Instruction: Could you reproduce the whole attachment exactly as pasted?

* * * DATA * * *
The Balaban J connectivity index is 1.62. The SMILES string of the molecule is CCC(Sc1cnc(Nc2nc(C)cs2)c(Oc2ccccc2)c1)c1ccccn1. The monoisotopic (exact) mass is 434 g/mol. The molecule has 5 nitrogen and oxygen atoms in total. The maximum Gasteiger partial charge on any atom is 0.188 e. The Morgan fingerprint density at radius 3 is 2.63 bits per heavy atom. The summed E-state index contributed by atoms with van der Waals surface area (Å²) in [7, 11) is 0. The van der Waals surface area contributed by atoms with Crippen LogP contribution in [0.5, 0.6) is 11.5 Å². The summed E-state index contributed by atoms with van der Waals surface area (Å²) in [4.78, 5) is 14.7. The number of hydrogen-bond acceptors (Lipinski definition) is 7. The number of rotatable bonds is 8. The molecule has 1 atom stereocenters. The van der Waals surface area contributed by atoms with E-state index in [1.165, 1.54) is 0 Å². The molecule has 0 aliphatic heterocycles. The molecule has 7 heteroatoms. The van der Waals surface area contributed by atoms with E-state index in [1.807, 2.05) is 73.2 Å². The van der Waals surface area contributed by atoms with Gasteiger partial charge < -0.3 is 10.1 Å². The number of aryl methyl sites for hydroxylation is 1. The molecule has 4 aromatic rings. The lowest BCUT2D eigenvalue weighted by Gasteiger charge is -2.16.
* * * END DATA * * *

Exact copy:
The Balaban J connectivity index is 1.62. The SMILES string of the molecule is CCC(Sc1cnc(Nc2nc(C)cs2)c(Oc2ccccc2)c1)c1ccccn1. The monoisotopic (exact) mass is 434 g/mol. The molecule has 5 nitrogen and oxygen atoms in total. The maximum Gasteiger partial charge on any atom is 0.188 e. The Morgan fingerprint density at radius 3 is 2.63 bits per heavy atom. The summed E-state index contributed by atoms with van der Waals surface area (Å²) in [7, 11) is 0. The van der Waals surface area contributed by atoms with Crippen LogP contribution in [0.5, 0.6) is 11.5 Å². The summed E-state index contributed by atoms with van der Waals surface area (Å²) in [4.78, 5) is 14.7. The number of hydrogen-bond acceptors (Lipinski definition) is 7. The number of rotatable bonds is 8. The molecule has 1 atom stereocenters. The van der Waals surface area contributed by atoms with E-state index in [1.165, 1.54) is 0 Å². The molecule has 0 aliphatic heterocycles. The molecule has 7 heteroatoms. The van der Waals surface area contributed by atoms with E-state index in [1.807, 2.05) is 73.2 Å². The van der Waals surface area contributed by atoms with Gasteiger partial charge < -0.3 is 10.1 Å². The number of aryl methyl sites for hydroxylation is 1. The molecule has 4 aromatic rings. The lowest BCUT2D eigenvalue weighted by Gasteiger charge is -2.16.